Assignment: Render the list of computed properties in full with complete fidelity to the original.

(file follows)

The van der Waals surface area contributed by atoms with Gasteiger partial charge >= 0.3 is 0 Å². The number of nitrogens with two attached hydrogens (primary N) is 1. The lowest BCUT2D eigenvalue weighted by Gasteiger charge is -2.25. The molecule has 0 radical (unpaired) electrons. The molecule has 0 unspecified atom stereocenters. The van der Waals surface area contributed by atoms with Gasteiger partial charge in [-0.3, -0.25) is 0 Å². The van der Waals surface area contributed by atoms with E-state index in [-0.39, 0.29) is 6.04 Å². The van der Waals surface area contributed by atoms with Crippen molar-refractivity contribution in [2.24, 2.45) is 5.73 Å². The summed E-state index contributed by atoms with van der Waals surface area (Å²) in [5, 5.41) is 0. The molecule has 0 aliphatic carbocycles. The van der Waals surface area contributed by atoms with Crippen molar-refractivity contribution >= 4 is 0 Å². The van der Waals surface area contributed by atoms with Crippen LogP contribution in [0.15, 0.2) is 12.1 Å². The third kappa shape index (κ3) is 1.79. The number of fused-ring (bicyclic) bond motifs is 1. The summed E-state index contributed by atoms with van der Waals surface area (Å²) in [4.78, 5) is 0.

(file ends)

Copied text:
The van der Waals surface area contributed by atoms with Gasteiger partial charge >= 0.3 is 0 Å². The number of nitrogens with two attached hydrogens (primary N) is 1. The lowest BCUT2D eigenvalue weighted by Gasteiger charge is -2.25. The molecule has 0 radical (unpaired) electrons. The molecule has 0 unspecified atom stereocenters. The van der Waals surface area contributed by atoms with Gasteiger partial charge in [-0.3, -0.25) is 0 Å². The van der Waals surface area contributed by atoms with E-state index in [-0.39, 0.29) is 6.04 Å². The van der Waals surface area contributed by atoms with Crippen molar-refractivity contribution in [2.24, 2.45) is 5.73 Å². The summed E-state index contributed by atoms with van der Waals surface area (Å²) in [5, 5.41) is 0. The molecule has 0 aliphatic carbocycles. The van der Waals surface area contributed by atoms with Crippen molar-refractivity contribution >= 4 is 0 Å². The van der Waals surface area contributed by atoms with Crippen LogP contribution in [0.15, 0.2) is 12.1 Å². The third kappa shape index (κ3) is 1.79. The number of fused-ring (bicyclic) bond motifs is 1. The summed E-state index contributed by atoms with van der Waals surface area (Å²) in [4.78, 5) is 0.